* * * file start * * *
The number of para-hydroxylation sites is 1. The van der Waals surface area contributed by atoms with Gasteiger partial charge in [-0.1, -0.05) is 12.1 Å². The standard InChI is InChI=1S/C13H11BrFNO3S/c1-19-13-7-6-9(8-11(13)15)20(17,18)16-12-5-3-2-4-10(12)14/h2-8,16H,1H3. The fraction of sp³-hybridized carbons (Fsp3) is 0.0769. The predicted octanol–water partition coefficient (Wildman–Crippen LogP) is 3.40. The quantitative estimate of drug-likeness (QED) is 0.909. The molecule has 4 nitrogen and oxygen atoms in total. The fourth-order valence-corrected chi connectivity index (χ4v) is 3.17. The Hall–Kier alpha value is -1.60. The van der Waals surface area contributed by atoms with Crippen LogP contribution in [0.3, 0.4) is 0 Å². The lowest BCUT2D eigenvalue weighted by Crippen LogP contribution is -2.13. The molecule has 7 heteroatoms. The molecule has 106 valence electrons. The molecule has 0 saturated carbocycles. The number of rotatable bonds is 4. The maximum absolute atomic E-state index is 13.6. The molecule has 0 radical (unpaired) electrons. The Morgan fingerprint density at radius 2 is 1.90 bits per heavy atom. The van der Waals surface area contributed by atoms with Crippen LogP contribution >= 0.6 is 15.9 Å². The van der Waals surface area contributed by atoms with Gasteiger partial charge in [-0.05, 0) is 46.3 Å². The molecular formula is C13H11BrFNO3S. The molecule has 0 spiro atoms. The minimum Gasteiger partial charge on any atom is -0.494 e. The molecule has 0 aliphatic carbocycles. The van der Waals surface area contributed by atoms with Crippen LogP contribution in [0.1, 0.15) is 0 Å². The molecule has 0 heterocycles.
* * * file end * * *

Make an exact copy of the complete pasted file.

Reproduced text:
The number of para-hydroxylation sites is 1. The van der Waals surface area contributed by atoms with Gasteiger partial charge in [-0.1, -0.05) is 12.1 Å². The standard InChI is InChI=1S/C13H11BrFNO3S/c1-19-13-7-6-9(8-11(13)15)20(17,18)16-12-5-3-2-4-10(12)14/h2-8,16H,1H3. The fraction of sp³-hybridized carbons (Fsp3) is 0.0769. The predicted octanol–water partition coefficient (Wildman–Crippen LogP) is 3.40. The quantitative estimate of drug-likeness (QED) is 0.909. The molecule has 4 nitrogen and oxygen atoms in total. The fourth-order valence-corrected chi connectivity index (χ4v) is 3.17. The Hall–Kier alpha value is -1.60. The van der Waals surface area contributed by atoms with Crippen LogP contribution in [0.3, 0.4) is 0 Å². The lowest BCUT2D eigenvalue weighted by Crippen LogP contribution is -2.13. The molecule has 7 heteroatoms. The molecule has 106 valence electrons. The molecule has 0 saturated carbocycles. The number of rotatable bonds is 4. The maximum absolute atomic E-state index is 13.6. The molecule has 0 radical (unpaired) electrons. The Morgan fingerprint density at radius 2 is 1.90 bits per heavy atom. The van der Waals surface area contributed by atoms with Crippen LogP contribution >= 0.6 is 15.9 Å². The van der Waals surface area contributed by atoms with Gasteiger partial charge in [-0.05, 0) is 46.3 Å². The molecular formula is C13H11BrFNO3S. The molecule has 0 spiro atoms. The minimum Gasteiger partial charge on any atom is -0.494 e. The molecule has 0 aliphatic carbocycles. The van der Waals surface area contributed by atoms with Crippen LogP contribution in [0.1, 0.15) is 0 Å². The molecule has 0 heterocycles.